Our conviction about the dignity and sanctity of human life is confirmed in the Scriptures, the word of God. The Book of Genesis teaches us that human beings are created in the image and likeness of God (Genesis 1:26). ‘Thou shall not kill’, says the Lord in transmitting the commandments to Moses (Exodus 20:13). ‘Choose life, then, that you and your descendants may live’, Moses warned the chosen people (Deuteronomy 30:19). And, of course, the whole life, teaching, and ministry of Jesus confirmed the dignity of human life and showed how dear each individual person is to God.
Jesus said, ‘Even the hairs of your head have all been counted’ (Luke 12:7). This teaching of the Scriptures, along with the clear and consistent teaching of the Church throughout the ages, reveals God’s infinite love for the life He has created and therefore the love we should have for life. In view of this testimony, the primordial transgression against God, the giver of life, is the act of destroying human life itself.
God holds us responsible for upholding human dignity. Each person, created by God, is endowed with a sacred and inviolable human dignity. In the Book of Genesis, God describes the persons he creates as ‘very good’ – not because of anything they have accomplished or produced, but by the very fact of their existence as his creatures.
Never has that responsibility for upholding human dignity been more difficult than in our day, in the third Christian millennium. At a time when many in society tend to judge a person’s worth on an obscure and subjective ‘quality of life’ scale, we are convinced that human dignity is not based on productivity or usefulness. As members of the human family and as Christians, we must ensure that every human life is protected from conception until natural death. This responsibility must be accepted on many levels. Each person has a charge – society and its leaders have a duty, and most assuredly so does the church community. Respect for every human being should be our first priority. Our words, actions, and prayers must reflect God’s command that we love one another as he has loved us.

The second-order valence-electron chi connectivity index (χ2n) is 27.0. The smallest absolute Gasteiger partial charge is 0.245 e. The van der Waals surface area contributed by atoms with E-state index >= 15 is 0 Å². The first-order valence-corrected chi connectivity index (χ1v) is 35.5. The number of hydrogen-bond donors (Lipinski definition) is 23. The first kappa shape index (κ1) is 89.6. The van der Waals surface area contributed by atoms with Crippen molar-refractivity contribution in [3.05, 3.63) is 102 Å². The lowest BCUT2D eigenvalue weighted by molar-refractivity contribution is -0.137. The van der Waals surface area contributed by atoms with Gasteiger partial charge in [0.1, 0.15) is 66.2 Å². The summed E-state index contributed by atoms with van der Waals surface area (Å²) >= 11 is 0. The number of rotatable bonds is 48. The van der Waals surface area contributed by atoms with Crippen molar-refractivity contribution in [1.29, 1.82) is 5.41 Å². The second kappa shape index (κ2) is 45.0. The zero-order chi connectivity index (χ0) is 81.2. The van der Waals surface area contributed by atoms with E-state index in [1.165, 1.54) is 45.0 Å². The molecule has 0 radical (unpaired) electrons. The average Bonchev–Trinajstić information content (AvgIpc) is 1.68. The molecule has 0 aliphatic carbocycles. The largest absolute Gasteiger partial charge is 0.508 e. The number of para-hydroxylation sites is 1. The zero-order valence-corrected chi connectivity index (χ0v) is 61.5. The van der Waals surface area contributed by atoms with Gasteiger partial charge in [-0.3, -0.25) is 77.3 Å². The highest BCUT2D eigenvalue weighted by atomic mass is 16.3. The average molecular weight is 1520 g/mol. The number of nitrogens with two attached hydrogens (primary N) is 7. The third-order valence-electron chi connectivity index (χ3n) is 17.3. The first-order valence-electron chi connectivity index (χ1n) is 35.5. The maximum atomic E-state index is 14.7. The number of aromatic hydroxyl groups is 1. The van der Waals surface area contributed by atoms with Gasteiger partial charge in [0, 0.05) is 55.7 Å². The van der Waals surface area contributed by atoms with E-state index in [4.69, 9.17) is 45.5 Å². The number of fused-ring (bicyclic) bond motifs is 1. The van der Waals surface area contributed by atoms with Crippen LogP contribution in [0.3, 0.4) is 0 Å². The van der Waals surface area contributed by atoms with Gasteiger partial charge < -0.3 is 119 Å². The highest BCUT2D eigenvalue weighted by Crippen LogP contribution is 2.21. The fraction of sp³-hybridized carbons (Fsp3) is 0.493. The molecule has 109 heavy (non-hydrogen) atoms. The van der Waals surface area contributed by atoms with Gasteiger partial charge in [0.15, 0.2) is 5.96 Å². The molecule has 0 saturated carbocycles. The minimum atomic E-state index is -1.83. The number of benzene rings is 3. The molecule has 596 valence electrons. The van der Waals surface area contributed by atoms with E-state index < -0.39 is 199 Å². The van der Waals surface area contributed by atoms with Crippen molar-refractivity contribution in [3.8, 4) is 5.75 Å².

An important indicator of a growing indifference toward human life is the position of those who excuse themselves from the abortion debate by arguing that they are ‘personally opposed to abortion but publicly neutral’. This display of indifference sends the message that it is acceptable to withhold protection from certain persons. The idea that a person can oppose abortion personally and defend and support it publicly is no more applicable to abortion than it is to any other critical social or moral question that challenges our world today.
Sanctioned disregard for the unborn has broadened into a so-called ‘right to die’ and a ‘duty to die’ mentality. Our elderly and disabled brothers and sisters are now seen as burdensome to society. Isolated but well-publicized efforts to give legal sanction to assisting in the suicide of sick or elderly people are only thinly disguised attempts to legalize the killing of such persons. This eugenic philosophy only adds to the problems of our societies, already mired in violence and death.
Deep within us is the voice of God’s natural moral law that finds expression in our conscience. Even when that voice has been silenced by so many alternative views of life in our highly secular and materialistic world, it continues to echo in our hearts. Some things we know are right and others wrong. Only human beings have the gift of knowing what we ‘ought to do’. The awareness of this distinction so critical to a civilization of love is rooted in the moral law etched into our very being by God at our creation.